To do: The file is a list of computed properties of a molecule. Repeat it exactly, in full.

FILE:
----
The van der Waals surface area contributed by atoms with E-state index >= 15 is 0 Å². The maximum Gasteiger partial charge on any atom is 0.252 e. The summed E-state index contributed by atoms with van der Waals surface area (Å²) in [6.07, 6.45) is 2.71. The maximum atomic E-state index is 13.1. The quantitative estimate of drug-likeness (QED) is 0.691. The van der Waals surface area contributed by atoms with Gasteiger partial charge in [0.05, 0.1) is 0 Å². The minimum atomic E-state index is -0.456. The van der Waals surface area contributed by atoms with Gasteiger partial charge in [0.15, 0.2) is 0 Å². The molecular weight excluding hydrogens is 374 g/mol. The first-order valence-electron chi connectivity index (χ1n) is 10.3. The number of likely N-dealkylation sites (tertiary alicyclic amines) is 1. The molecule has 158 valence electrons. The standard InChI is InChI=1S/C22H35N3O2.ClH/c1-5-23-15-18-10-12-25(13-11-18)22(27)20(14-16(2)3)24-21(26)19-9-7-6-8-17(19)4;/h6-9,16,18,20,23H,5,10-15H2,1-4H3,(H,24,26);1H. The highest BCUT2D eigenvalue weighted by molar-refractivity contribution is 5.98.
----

The van der Waals surface area contributed by atoms with E-state index >= 15 is 0 Å². The maximum Gasteiger partial charge on any atom is 0.252 e. The summed E-state index contributed by atoms with van der Waals surface area (Å²) in [6.07, 6.45) is 2.71. The maximum atomic E-state index is 13.1. The quantitative estimate of drug-likeness (QED) is 0.691. The van der Waals surface area contributed by atoms with Gasteiger partial charge in [0.05, 0.1) is 0 Å². The minimum atomic E-state index is -0.456. The van der Waals surface area contributed by atoms with Gasteiger partial charge in [0.15, 0.2) is 0 Å². The molecular weight excluding hydrogens is 374 g/mol. The first-order valence-electron chi connectivity index (χ1n) is 10.3. The number of likely N-dealkylation sites (tertiary alicyclic amines) is 1. The molecule has 158 valence electrons. The standard InChI is InChI=1S/C22H35N3O2.ClH/c1-5-23-15-18-10-12-25(13-11-18)22(27)20(14-16(2)3)24-21(26)19-9-7-6-8-17(19)4;/h6-9,16,18,20,23H,5,10-15H2,1-4H3,(H,24,26);1H. The highest BCUT2D eigenvalue weighted by molar-refractivity contribution is 5.98.